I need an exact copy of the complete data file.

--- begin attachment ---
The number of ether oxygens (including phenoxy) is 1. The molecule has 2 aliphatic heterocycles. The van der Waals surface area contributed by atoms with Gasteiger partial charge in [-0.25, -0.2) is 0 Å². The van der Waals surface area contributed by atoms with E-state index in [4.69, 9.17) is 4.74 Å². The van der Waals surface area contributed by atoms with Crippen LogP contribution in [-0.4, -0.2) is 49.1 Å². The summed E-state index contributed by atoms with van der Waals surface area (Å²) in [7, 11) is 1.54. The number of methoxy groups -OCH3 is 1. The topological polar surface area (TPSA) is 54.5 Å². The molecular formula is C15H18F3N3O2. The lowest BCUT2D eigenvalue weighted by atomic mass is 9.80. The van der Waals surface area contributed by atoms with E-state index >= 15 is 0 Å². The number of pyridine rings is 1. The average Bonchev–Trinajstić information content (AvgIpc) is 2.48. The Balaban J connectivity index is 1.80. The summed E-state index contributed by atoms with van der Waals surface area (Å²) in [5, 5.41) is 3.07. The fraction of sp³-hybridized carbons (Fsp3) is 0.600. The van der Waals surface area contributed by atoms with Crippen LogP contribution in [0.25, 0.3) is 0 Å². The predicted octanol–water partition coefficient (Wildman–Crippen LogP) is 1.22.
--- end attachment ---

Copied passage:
The number of ether oxygens (including phenoxy) is 1. The molecule has 2 aliphatic heterocycles. The van der Waals surface area contributed by atoms with Gasteiger partial charge in [-0.25, -0.2) is 0 Å². The van der Waals surface area contributed by atoms with E-state index in [4.69, 9.17) is 4.74 Å². The van der Waals surface area contributed by atoms with Crippen LogP contribution in [-0.4, -0.2) is 49.1 Å². The summed E-state index contributed by atoms with van der Waals surface area (Å²) in [7, 11) is 1.54. The number of methoxy groups -OCH3 is 1. The topological polar surface area (TPSA) is 54.5 Å². The molecular formula is C15H18F3N3O2. The lowest BCUT2D eigenvalue weighted by atomic mass is 9.80. The van der Waals surface area contributed by atoms with E-state index >= 15 is 0 Å². The number of pyridine rings is 1. The average Bonchev–Trinajstić information content (AvgIpc) is 2.48. The Balaban J connectivity index is 1.80. The summed E-state index contributed by atoms with van der Waals surface area (Å²) in [5, 5.41) is 3.07. The fraction of sp³-hybridized carbons (Fsp3) is 0.600. The van der Waals surface area contributed by atoms with Crippen LogP contribution in [0.25, 0.3) is 0 Å². The predicted octanol–water partition coefficient (Wildman–Crippen LogP) is 1.22.